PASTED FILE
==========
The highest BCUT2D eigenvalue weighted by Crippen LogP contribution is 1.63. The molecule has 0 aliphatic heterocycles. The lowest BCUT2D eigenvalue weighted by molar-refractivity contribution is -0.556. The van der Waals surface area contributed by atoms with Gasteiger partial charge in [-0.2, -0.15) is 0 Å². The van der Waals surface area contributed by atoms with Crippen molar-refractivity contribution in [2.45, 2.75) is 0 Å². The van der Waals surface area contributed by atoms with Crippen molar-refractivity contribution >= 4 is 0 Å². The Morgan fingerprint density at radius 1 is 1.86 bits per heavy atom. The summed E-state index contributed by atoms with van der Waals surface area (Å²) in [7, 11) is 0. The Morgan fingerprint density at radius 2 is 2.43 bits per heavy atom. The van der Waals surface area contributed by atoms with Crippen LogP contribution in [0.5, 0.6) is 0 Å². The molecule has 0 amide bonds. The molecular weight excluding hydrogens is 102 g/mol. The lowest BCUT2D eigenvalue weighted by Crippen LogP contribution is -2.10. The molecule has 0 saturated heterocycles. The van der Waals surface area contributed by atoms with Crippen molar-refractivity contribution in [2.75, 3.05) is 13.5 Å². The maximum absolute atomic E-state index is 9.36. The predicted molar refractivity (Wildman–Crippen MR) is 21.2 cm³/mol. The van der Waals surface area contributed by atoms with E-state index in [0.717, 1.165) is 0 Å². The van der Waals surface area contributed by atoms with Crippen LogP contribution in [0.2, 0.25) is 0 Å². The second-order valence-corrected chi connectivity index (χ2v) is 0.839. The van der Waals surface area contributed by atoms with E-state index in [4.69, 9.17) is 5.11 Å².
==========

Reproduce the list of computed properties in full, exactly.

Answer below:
The highest BCUT2D eigenvalue weighted by Crippen LogP contribution is 1.63. The molecule has 0 aliphatic heterocycles. The lowest BCUT2D eigenvalue weighted by molar-refractivity contribution is -0.556. The van der Waals surface area contributed by atoms with Gasteiger partial charge in [-0.2, -0.15) is 0 Å². The van der Waals surface area contributed by atoms with Crippen molar-refractivity contribution in [2.45, 2.75) is 0 Å². The van der Waals surface area contributed by atoms with Crippen molar-refractivity contribution >= 4 is 0 Å². The Morgan fingerprint density at radius 1 is 1.86 bits per heavy atom. The summed E-state index contributed by atoms with van der Waals surface area (Å²) in [7, 11) is 0. The Morgan fingerprint density at radius 2 is 2.43 bits per heavy atom. The van der Waals surface area contributed by atoms with Crippen LogP contribution in [0.5, 0.6) is 0 Å². The molecule has 0 amide bonds. The molecular weight excluding hydrogens is 102 g/mol. The lowest BCUT2D eigenvalue weighted by Crippen LogP contribution is -2.10. The molecule has 0 saturated heterocycles. The van der Waals surface area contributed by atoms with Crippen molar-refractivity contribution in [2.75, 3.05) is 13.5 Å². The maximum absolute atomic E-state index is 9.36. The predicted molar refractivity (Wildman–Crippen MR) is 21.2 cm³/mol. The van der Waals surface area contributed by atoms with E-state index in [0.717, 1.165) is 0 Å². The van der Waals surface area contributed by atoms with Crippen LogP contribution in [0.2, 0.25) is 0 Å². The second-order valence-corrected chi connectivity index (χ2v) is 0.839. The van der Waals surface area contributed by atoms with E-state index in [4.69, 9.17) is 5.11 Å².